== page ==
The Tokyo 2020 Olympic and Paralympic Games is a world-famous event and a great opportunity to shine a light on global environmental issues. Let’s dive into the sustainable projects for Tokyo 2020 and how climate change will play a pivotal role throughout the Games next month.
The Tokyo 2020 Olympic Games aims to become the most sustainable Games to date. As The President of the Japanese Olympic Committee, Tsunekazu Takeda, said during an interview: “Environmental sustainability is a key factor in both our planning and actual Olympic Games operations. These will be included in all aspects from construction, transportation, and energy sources right through to ensuring minimal waste.”
The new National Stadium itself and all competition venues or facilities being constructed or renovated for the Tokyo 2020 Olympic Games are required to meet strict energy-efficiency building certification standards. The Japanese Olympic Committee follows a 5R model – Reduce, Reuse, Recycle, Recover Energy, and Restoring Urban Nature. The model will be strictly implemented throughout the Olympic Games and beyond. Recycled construction materials, for instance, are being used wherever possible.
From Mobile Phones to Olympic Medals
The 5,000 Tokyo 2020 Olympic Games medals are made from recycled precious metals collected from mobile phones and other electronic devices donated by the public. More than 78,985 tons of used mobile phones and other devices were assembled to create this year’s medals, with a total of 6.21 million used mobile phones handed in by the public.
From Shampoo Bottles to the Olympic Podium
With Tokyo 2020’s worldwide Olympic partner P&G, the podiums for the Olympic Games medal ceremonies will be made out of plastic collected from used shampoo bottles donated by the public and recovered from the oceans. After the Games, the podiums will be used for educational purposes and recycled back into packaging for P&G products.
From _____ ______ to Olympic Uniforms (Guess what!)
We didn’t include the materials being used for the Olympic uniforms in the heading. With only the uniform picture below, take a quick guess “From WHAT to Olympic uniforms.”
If you said plastic bottles… then you are absolutely right!!
The uniforms of the Tokyo 2020 Olympic torchbearers are produced in part from recycled plastic bottles collected by the Games worldwide partner Coca-Cola. Also, a unique dyeing process that requires a minimum amount of water will be used to produce the uniform shoes.
From House Materials to the Olympic Torch
This year’s Olympic torch has been produced using aluminum waste from temporary housing initially used in the aftermath of the Great East Japan Earthquake. The materials that were once used to help rebuild lives will now be used to spread a message of hope and recovery.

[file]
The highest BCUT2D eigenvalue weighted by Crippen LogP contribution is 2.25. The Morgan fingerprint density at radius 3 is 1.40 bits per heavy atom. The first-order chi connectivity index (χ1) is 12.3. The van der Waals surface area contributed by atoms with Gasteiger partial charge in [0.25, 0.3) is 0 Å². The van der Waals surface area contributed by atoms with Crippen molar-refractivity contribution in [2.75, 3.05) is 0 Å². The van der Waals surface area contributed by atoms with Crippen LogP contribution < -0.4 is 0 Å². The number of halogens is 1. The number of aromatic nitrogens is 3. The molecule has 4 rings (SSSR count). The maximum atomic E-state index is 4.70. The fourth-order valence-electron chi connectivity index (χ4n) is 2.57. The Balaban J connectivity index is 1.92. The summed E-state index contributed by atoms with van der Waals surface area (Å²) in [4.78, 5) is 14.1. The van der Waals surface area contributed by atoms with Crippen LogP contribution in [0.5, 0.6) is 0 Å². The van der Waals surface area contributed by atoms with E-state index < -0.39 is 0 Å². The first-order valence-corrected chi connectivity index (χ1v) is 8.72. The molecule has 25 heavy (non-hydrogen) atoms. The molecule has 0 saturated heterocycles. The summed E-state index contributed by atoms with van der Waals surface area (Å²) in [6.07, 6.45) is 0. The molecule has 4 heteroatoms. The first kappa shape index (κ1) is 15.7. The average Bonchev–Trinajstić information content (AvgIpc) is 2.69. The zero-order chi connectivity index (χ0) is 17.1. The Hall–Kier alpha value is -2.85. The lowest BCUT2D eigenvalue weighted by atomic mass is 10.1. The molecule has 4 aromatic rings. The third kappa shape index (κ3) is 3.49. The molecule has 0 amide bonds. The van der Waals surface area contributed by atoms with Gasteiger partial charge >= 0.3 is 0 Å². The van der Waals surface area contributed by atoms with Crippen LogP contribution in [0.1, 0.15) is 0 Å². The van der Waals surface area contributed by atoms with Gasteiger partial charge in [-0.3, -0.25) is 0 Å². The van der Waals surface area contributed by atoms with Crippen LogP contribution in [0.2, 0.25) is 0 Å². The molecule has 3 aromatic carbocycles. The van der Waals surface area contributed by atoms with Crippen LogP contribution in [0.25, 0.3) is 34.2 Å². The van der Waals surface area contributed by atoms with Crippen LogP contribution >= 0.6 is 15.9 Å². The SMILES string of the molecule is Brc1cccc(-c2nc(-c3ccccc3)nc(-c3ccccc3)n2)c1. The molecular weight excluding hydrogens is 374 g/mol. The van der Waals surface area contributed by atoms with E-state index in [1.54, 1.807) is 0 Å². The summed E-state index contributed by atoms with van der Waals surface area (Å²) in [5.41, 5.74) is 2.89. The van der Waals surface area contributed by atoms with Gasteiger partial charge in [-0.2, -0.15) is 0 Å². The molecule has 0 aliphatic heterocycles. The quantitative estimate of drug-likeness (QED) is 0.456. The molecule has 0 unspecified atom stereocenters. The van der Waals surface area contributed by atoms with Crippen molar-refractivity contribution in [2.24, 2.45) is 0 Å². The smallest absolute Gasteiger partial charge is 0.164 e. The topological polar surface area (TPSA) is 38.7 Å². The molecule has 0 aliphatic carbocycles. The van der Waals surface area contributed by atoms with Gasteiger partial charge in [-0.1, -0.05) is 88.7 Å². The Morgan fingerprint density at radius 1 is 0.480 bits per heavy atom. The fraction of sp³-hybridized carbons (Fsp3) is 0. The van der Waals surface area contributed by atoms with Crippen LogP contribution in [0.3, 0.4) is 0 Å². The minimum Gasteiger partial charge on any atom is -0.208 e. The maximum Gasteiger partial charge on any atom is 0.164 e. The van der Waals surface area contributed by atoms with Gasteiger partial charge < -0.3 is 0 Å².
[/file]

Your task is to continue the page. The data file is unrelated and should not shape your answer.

From the Olympic Village to a Park Bench
The Village Plaza will be the central hub of the Village for athletes. It includes a general store, cafe, and media center, which will support athletes during their stay this summer. The Plaza was built with sustainably sourced timber donated by 63 local authorities across Japan. After the Games, the Village Plaza will be dismantled, and the timber will be returned to the local communities and re-use in local facilities such as public benches or public buildings.
Climate Change – A “Danger-zone” for Athletes?
Recent studies have shown that climate change and global warming have impacted the current summer heatwaves happening across East Asia (and throughout the globe). Intense heat and high humidity could bring severe risks to athletes at the Olympic Games next month. The Olympic Games are scheduled to run from July 23rd to August 8th, when Japan usually experiences its highest annual temperatures. A study has shown events such as triathlon, marathons, tennis, and rowing could be primarily impacted by the hot conditions.
“I think we’re certainly approaching a danger zone,” Great Britain rower Melissa Wilson said during an interview. “It’s a horrible moment when you see athletes cross the line, their bodies fling back in total exhaustion, and then not rise up.”
The International Olympic Committee said they are taking concerns about the heat very seriously to help ensure the safety of athletes’ health and well-being. Some sports events have already been moved away from Tokyo due to the heat concerns, such as the marathon, which will take place nearly 500 miles north of Tokyo in the city of Sapporo, where temperatures are expected to be much cooler and safer for athletes. Other endurance events have seen a change in start times to ensure they occur during cooler times of the day.
With the upcoming Tokyo 2020 Olympic and Paralympic Games, Japan is taking the lead in showing the world that sporting events can raise awareness about the world’s growing climate change issues as well as promote sustainable practices in the industry. Japan is leading the way by role modeling eco-friendly practices that can also be used in soccer, football, tennis, hockey, and other sporting events worldwide. Sports, too, as the Tokyo 2021 Olympic Games, can inspire change around the world!